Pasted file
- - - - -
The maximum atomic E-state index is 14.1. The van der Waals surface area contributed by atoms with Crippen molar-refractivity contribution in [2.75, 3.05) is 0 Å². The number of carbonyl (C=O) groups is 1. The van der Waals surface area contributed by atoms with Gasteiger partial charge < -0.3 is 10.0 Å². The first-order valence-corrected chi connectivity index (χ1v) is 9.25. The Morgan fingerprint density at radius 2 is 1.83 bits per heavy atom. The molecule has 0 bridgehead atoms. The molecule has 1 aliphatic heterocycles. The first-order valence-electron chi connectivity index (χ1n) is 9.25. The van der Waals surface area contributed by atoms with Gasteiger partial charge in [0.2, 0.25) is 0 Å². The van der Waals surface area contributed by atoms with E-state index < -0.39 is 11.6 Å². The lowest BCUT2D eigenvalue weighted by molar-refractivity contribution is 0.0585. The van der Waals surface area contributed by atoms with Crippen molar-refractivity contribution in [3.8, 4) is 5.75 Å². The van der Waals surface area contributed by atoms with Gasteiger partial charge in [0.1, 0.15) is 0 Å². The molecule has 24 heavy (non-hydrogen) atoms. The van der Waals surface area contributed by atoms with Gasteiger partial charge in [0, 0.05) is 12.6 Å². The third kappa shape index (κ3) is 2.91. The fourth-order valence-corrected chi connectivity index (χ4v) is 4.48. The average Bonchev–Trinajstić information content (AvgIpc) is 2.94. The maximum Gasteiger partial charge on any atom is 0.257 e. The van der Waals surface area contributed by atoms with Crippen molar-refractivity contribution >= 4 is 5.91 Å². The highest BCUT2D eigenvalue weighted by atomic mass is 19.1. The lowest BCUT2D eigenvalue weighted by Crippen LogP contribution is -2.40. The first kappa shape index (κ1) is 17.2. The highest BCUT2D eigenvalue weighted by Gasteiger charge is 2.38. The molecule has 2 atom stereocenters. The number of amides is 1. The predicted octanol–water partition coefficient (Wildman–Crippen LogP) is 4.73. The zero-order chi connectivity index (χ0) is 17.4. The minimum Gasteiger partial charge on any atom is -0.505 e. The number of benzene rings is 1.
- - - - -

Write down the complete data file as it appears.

The maximum atomic E-state index is 14.1. The van der Waals surface area contributed by atoms with Crippen molar-refractivity contribution in [2.75, 3.05) is 0 Å². The number of carbonyl (C=O) groups is 1. The van der Waals surface area contributed by atoms with Gasteiger partial charge < -0.3 is 10.0 Å². The first-order valence-corrected chi connectivity index (χ1v) is 9.25. The Morgan fingerprint density at radius 2 is 1.83 bits per heavy atom. The molecule has 0 bridgehead atoms. The molecule has 1 aliphatic heterocycles. The first-order valence-electron chi connectivity index (χ1n) is 9.25. The van der Waals surface area contributed by atoms with Gasteiger partial charge in [0.2, 0.25) is 0 Å². The van der Waals surface area contributed by atoms with E-state index < -0.39 is 11.6 Å². The lowest BCUT2D eigenvalue weighted by molar-refractivity contribution is 0.0585. The van der Waals surface area contributed by atoms with Crippen molar-refractivity contribution in [3.8, 4) is 5.75 Å². The van der Waals surface area contributed by atoms with Gasteiger partial charge in [0.1, 0.15) is 0 Å². The molecule has 24 heavy (non-hydrogen) atoms. The van der Waals surface area contributed by atoms with Gasteiger partial charge in [0, 0.05) is 12.6 Å². The third kappa shape index (κ3) is 2.91. The fourth-order valence-corrected chi connectivity index (χ4v) is 4.48. The average Bonchev–Trinajstić information content (AvgIpc) is 2.94. The maximum Gasteiger partial charge on any atom is 0.257 e. The van der Waals surface area contributed by atoms with Crippen molar-refractivity contribution >= 4 is 5.91 Å². The highest BCUT2D eigenvalue weighted by atomic mass is 19.1. The lowest BCUT2D eigenvalue weighted by Crippen LogP contribution is -2.40. The first kappa shape index (κ1) is 17.2. The highest BCUT2D eigenvalue weighted by Gasteiger charge is 2.38. The molecule has 2 atom stereocenters. The number of amides is 1. The predicted octanol–water partition coefficient (Wildman–Crippen LogP) is 4.73. The zero-order chi connectivity index (χ0) is 17.4. The minimum Gasteiger partial charge on any atom is -0.505 e. The number of benzene rings is 1.